Understanding File and Directory Permissions in Unix: A Comprehensive Guide

File and directory permissions are the cornerstone of Unix-based systems’ security model, such as macOS or Linux. These permissions control who can read, write, or execute a file or directory, thereby ensuring system security and user privacy. This article will delve into the intricacies of file and directory permissions, explain how to modify them using the chmod command, and discuss the consequences of improper permission settings.

Understanding File and Directory Permissions

In Unix-based systems, each file or directory has an associated set of permissions. These permissions are divided into three sets: one for the owner of the file, one for the group the file belongs to, and one for everyone else. Each set has three types of permissions: read (r), write (w), and execute (x).

To view a file’s permissions, use the ls -l command:

ls -l fileName

This will display a string such as -rw-r--r--, followed by the file owner and group. The string represents the file’s permissions: the first character denotes the file type (- for regular files, d for directories), the next three characters represent the file owner’s permissions, the middle three represent the group’s permissions, and the last three represent everyone else’s permissions.

Modifying Permissions with ‘chmod’

The chmod command is used to modify file and directory permissions. It can be used in two ways: symbolic mode and numeric mode. In symbolic mode, you can add (+), remove (-), or set (=) permissions. For example, to add write permissions for the owner of a file:

chmod u+w fileName

Here, u stands for the user (or owner), + means add, and w is for write permissions.

In numeric mode, permissions are represented by numbers: 4 for read, 2 for write, and 1 for execute. The permissions are then added together to represent a state. For example, to set a file’s permissions to read and write for the owner, read for the group, and no permissions for others:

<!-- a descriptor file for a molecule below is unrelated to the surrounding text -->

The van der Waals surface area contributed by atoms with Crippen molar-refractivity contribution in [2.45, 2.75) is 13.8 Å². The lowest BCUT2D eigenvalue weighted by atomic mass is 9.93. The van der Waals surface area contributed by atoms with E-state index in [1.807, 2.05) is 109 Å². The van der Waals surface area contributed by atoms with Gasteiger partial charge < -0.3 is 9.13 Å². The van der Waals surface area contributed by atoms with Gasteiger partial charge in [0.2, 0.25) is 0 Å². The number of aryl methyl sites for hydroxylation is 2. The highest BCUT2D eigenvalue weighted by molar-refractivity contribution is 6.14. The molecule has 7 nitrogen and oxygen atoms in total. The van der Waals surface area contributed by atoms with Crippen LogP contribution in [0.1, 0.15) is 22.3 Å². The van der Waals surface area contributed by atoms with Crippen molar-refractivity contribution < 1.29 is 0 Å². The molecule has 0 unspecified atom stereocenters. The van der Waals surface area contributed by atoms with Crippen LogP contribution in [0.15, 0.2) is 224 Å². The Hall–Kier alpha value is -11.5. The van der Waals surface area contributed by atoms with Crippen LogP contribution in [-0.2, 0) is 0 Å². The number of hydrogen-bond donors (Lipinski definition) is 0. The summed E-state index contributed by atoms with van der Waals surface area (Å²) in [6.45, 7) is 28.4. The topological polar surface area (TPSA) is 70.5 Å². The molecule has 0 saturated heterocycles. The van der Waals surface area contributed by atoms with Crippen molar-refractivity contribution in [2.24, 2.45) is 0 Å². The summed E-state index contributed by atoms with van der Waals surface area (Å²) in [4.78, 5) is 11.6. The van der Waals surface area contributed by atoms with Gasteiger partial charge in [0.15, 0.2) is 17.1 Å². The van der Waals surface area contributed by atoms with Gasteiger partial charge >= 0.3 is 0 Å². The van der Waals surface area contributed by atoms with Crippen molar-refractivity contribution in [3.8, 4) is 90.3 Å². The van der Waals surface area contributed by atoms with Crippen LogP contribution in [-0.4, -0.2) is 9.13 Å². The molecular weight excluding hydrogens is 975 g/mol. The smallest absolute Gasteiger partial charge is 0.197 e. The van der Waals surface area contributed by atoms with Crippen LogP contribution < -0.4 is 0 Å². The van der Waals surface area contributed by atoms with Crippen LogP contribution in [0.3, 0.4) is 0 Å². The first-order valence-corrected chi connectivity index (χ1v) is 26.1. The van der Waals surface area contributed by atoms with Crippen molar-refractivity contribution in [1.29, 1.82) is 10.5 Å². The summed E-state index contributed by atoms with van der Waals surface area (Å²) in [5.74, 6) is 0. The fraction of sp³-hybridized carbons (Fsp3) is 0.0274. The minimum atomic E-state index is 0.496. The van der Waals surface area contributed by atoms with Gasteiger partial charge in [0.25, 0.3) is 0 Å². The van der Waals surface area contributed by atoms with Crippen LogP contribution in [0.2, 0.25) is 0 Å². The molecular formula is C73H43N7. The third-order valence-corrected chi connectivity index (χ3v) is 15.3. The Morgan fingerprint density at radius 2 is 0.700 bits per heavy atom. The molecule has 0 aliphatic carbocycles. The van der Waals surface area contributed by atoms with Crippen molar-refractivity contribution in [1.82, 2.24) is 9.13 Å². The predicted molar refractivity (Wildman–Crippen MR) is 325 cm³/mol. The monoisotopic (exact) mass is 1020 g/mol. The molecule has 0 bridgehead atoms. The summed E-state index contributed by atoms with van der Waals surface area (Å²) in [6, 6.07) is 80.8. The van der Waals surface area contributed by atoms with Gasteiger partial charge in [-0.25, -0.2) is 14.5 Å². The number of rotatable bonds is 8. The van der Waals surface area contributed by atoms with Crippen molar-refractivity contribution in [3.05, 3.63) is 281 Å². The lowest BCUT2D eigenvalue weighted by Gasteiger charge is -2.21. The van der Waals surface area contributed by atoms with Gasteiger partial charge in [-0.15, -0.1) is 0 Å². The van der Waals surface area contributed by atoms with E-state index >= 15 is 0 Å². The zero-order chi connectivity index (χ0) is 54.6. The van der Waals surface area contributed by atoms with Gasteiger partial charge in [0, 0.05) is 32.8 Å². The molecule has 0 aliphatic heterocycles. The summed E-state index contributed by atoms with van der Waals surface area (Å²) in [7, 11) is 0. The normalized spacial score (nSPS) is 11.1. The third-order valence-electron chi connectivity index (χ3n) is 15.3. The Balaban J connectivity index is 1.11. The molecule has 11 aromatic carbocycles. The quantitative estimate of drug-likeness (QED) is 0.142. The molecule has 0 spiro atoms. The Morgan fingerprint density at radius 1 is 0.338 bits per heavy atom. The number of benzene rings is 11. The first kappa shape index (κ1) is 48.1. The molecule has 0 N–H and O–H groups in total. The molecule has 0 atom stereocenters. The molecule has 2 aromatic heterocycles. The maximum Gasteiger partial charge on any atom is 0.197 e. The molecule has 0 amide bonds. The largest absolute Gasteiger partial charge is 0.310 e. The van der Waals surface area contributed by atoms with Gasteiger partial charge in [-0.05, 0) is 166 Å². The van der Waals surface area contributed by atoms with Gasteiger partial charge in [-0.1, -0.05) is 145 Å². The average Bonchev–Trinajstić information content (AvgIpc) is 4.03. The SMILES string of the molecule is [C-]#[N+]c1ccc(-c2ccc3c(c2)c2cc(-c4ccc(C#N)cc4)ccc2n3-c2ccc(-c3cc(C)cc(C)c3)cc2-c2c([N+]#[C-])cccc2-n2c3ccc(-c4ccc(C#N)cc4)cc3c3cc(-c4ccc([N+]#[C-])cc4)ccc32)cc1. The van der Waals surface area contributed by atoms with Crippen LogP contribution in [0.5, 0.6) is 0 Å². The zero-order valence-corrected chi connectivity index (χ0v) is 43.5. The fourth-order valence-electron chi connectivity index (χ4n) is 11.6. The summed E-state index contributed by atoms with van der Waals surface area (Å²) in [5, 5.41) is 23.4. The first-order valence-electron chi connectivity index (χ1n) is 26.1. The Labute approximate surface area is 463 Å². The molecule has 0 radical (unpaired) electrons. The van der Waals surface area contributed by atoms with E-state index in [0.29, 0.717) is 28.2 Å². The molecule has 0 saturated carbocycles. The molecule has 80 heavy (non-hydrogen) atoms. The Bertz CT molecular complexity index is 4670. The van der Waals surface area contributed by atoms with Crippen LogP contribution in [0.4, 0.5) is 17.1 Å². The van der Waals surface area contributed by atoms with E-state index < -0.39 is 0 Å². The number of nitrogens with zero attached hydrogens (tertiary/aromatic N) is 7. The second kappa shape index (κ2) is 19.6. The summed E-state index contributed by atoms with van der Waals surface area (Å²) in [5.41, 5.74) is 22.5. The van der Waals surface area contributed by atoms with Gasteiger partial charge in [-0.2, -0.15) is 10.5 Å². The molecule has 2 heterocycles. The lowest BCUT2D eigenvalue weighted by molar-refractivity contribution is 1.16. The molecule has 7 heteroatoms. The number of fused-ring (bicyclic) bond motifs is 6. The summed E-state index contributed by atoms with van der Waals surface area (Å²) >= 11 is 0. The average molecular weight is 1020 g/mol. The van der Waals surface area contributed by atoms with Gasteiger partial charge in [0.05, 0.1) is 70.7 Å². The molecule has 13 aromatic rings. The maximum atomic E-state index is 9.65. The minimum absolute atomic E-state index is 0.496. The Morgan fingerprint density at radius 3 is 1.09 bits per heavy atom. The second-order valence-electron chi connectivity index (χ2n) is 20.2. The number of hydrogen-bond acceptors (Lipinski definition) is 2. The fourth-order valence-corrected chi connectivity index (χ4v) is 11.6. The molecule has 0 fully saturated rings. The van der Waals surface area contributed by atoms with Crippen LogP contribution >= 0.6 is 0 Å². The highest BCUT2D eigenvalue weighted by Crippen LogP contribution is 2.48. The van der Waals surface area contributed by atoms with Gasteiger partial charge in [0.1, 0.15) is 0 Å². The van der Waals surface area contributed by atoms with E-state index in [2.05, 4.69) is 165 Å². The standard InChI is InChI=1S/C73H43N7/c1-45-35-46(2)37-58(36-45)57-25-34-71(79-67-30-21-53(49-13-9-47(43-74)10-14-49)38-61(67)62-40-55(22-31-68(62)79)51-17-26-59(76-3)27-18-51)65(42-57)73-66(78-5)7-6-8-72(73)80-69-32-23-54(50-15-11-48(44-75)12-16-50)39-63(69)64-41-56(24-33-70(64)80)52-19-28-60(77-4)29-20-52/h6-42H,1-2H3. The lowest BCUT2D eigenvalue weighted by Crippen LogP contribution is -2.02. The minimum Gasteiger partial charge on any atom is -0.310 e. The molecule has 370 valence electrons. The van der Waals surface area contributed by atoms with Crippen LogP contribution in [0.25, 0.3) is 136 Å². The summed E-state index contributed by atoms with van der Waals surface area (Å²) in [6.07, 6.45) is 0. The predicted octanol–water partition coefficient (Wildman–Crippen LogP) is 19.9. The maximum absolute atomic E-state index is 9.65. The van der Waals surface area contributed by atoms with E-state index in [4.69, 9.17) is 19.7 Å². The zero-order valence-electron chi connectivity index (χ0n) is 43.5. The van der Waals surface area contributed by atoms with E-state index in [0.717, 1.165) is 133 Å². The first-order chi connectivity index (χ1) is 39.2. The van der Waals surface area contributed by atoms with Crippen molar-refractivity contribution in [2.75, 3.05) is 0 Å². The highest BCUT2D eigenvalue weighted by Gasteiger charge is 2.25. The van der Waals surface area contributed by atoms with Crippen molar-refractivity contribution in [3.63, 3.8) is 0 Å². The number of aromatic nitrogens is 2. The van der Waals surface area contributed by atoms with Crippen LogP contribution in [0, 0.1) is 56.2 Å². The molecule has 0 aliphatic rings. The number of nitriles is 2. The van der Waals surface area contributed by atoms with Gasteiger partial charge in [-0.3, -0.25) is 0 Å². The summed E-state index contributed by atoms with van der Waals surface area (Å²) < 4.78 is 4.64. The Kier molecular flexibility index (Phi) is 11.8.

chmod 640 fileName

Default Permissions

By default, the system creates files with 0644 permissions and directories with 0755 permissions. This means that files are readable and writable by the owner and readable by others, while directories are readable, writable, and executable by the owner and only readable and executable by others.

Understanding ‘Permission Denied’

If you try to perform an action for which you don’t have the necessary permissions, such as writing to a read-only file or executing a non-executable file, you’ll encounter a ‘Permission Denied’ error. To resolve this, you’ll need to modify the file’s permissions using chmod, assuming you’re the file owner or a superuser.

The Dangers of Incorrect Permissions

Setting the wrong permissions can have serious consequences. For instance, setting a file’s permissions to 0755 makes it executable. If this file is a script containing malicious commands, anyone on the system could execute it, potentially causing widespread damage.

Similarly, making a file or directory world-writable (e.g., 0777) allows anyone to modify it, which can lead to data loss, corruption, or unauthorized access to sensitive data.


Understanding file and directory permissions is crucial when using Unix-based systems. By correctly using the chmod command, you can maintain the security and integrity of your files and directories. However, always exercise caution when modifying permissions—improper settings can lead to security vulnerabilities and data loss. Stay safe, and happy file managing!


Whilst building web applications, Daniel also sets up web servers from scratch because he has yet to find the perfect hosting solution. His philosophy is “Why settle, when you can build it better yourself?”

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